5. Conclusions

Our CNN model achieved an ACA of 94.3% and an F-measure of 94.3% by four-fold cross-validation for the identification of the differentiation status of SH-SY5Y cells. A feature analysis using our trained neural network allowed us to elucidate differences in the morphological features of differentiated and undifferentiated SH-SY5Y cells. For differentiated cells, our model learned the presence of a halo region and elongated neurites as informative features; for undifferentiated cells the informative features were short dendrites and the shape of the edge of the cell. These findings were consistent with the biologically relevant features of neuronal cells confirmed well by the previous works. Because our model is non-invasive, we were able to examine SH-SY5Y cell differentiation over time, and we show that our model could correctly understand the start of and gradual progression of the differentiation of SH-SY5Y cells over time.

Author Contributions

Conceptualization, A.F.; data curation, M.O. and Y.T.; formal analysis, M.O. and Y.T.; funding acquisition, A.F.; investigation, M.O. and Y.T.; methodology, M.O. and Y.T.; project administration, A.F.; resources, A.F.; software, M.O., Y.T. and S.N.; supervision, N.F.H., T.G.Y. and A.F.; validation, M.O. and Y.T.; visualization, M.O. and Y.T.; writing—original draft, M.O. and T.G.Y.; writing—review and editing, M.O., Y.T., S.N., N.F.H., T.G.Y. and A.F.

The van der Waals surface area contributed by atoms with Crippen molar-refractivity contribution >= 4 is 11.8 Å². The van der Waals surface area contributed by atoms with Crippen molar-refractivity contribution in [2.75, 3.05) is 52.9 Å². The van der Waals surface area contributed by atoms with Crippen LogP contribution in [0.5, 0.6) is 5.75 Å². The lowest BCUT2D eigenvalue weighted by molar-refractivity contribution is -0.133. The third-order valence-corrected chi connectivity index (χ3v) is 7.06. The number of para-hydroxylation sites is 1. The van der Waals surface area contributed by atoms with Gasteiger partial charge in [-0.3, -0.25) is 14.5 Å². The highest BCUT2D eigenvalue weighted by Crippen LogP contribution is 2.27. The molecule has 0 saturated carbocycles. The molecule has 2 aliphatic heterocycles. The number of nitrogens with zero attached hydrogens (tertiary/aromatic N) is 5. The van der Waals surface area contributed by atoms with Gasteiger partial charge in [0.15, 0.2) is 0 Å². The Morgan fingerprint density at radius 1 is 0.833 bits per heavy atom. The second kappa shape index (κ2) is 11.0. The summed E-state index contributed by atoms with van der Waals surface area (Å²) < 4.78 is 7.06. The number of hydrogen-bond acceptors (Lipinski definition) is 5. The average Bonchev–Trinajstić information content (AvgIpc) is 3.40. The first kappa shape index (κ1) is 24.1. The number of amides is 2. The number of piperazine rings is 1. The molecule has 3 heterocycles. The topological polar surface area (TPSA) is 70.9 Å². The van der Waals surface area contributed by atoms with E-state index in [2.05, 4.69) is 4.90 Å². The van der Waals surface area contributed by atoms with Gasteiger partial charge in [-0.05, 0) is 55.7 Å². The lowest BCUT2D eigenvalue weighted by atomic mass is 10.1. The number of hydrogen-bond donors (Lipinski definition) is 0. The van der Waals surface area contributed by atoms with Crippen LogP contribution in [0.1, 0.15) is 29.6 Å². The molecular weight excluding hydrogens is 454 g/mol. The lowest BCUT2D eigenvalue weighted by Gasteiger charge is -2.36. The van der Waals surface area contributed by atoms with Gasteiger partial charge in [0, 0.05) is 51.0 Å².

Funding

This research was funded by Japan Society for the Promotion of Science KAKENHI grant number JP16H04731, JP19K22625.

Acknowledgments

We are grateful to Nigel Mongan and Jennifer Lothion-Roy (The University of Nottingham) for English proofreading. Computations were performed mainly at the computer facilities at The University of Tokyo, Tokyo, Japan (Reedbush-H). Bayesian optimization was performed by using SigOpt (https://sigopt.com). We thank Takumi Hiraiwa from the Department of Biosciences and Informatics at Keio University, Tokyo, Japan, for his assistance with the experiments.

Conflicts of Interest

The authors declare no conflict of interest. The funders had no role in the design of the study; in the collection, analyses, or interpretation of data; in the writing of the manuscript, or in the decision to publish the results.